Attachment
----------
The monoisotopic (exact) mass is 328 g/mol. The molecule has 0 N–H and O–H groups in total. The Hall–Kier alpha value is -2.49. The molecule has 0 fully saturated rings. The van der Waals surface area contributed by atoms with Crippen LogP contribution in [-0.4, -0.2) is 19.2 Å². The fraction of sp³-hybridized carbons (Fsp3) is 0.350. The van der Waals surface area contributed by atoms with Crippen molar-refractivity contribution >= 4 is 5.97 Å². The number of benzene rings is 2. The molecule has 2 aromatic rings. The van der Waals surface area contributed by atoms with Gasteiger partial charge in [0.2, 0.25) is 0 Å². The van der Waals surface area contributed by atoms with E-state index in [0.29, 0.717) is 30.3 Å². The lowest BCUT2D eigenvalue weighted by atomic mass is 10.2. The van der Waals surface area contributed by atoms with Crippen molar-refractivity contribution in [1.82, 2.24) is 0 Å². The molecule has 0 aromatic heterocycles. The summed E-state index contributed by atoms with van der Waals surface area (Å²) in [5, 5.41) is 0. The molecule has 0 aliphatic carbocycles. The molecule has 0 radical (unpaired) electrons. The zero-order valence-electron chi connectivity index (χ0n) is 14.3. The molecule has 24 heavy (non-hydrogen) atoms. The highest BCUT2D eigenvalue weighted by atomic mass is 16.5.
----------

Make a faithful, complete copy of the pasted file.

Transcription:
The monoisotopic (exact) mass is 328 g/mol. The molecule has 0 N–H and O–H groups in total. The Hall–Kier alpha value is -2.49. The molecule has 0 fully saturated rings. The van der Waals surface area contributed by atoms with Crippen LogP contribution in [-0.4, -0.2) is 19.2 Å². The fraction of sp³-hybridized carbons (Fsp3) is 0.350. The van der Waals surface area contributed by atoms with Crippen molar-refractivity contribution >= 4 is 5.97 Å². The number of benzene rings is 2. The molecule has 2 aromatic rings. The van der Waals surface area contributed by atoms with Gasteiger partial charge in [0.2, 0.25) is 0 Å². The van der Waals surface area contributed by atoms with E-state index in [0.29, 0.717) is 30.3 Å². The lowest BCUT2D eigenvalue weighted by atomic mass is 10.2. The van der Waals surface area contributed by atoms with Crippen molar-refractivity contribution in [1.82, 2.24) is 0 Å². The molecule has 0 aromatic heterocycles. The summed E-state index contributed by atoms with van der Waals surface area (Å²) in [5, 5.41) is 0. The molecule has 0 aliphatic carbocycles. The molecule has 0 radical (unpaired) electrons. The zero-order valence-electron chi connectivity index (χ0n) is 14.3. The molecule has 24 heavy (non-hydrogen) atoms. The highest BCUT2D eigenvalue weighted by atomic mass is 16.5.